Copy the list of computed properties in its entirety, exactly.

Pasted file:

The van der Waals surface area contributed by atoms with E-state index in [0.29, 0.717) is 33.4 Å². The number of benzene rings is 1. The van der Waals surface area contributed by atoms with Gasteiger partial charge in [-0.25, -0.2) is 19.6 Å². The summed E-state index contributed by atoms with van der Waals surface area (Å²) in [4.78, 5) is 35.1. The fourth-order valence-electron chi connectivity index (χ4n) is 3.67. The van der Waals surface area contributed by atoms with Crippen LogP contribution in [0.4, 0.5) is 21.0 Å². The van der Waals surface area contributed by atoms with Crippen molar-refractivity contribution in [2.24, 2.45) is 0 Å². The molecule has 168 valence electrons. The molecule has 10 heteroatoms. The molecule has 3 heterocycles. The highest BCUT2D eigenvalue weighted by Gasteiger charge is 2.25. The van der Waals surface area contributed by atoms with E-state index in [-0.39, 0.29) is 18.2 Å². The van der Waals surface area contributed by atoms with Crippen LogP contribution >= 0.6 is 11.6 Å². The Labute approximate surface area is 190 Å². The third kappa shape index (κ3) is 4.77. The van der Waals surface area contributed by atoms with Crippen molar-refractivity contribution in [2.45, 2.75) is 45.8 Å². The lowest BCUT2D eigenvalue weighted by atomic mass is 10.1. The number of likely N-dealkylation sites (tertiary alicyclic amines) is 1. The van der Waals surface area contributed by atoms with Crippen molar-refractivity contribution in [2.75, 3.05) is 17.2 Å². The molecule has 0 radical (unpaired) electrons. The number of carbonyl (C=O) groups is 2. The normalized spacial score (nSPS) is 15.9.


The van der Waals surface area contributed by atoms with E-state index in [0.29, 0.717) is 33.4 Å². The number of benzene rings is 1. The van der Waals surface area contributed by atoms with Gasteiger partial charge in [-0.25, -0.2) is 19.6 Å². The summed E-state index contributed by atoms with van der Waals surface area (Å²) in [4.78, 5) is 35.1. The fourth-order valence-electron chi connectivity index (χ4n) is 3.67. The van der Waals surface area contributed by atoms with Crippen LogP contribution in [0.4, 0.5) is 21.0 Å². The van der Waals surface area contributed by atoms with Crippen molar-refractivity contribution in [2.24, 2.45) is 0 Å². The molecule has 168 valence electrons. The molecule has 10 heteroatoms. The molecule has 3 heterocycles. The highest BCUT2D eigenvalue weighted by Gasteiger charge is 2.25. The van der Waals surface area contributed by atoms with E-state index in [-0.39, 0.29) is 18.2 Å². The van der Waals surface area contributed by atoms with Crippen LogP contribution >= 0.6 is 11.6 Å². The Labute approximate surface area is 190 Å². The third kappa shape index (κ3) is 4.77. The van der Waals surface area contributed by atoms with Crippen molar-refractivity contribution in [2.45, 2.75) is 45.8 Å². The lowest BCUT2D eigenvalue weighted by atomic mass is 10.1. The number of likely N-dealkylation sites (tertiary alicyclic amines) is 1. The van der Waals surface area contributed by atoms with Crippen molar-refractivity contribution in [2.75, 3.05) is 17.2 Å². The molecule has 0 radical (unpaired) electrons. The number of carbonyl (C=O) groups is 2. The normalized spacial score (nSPS) is 15.9.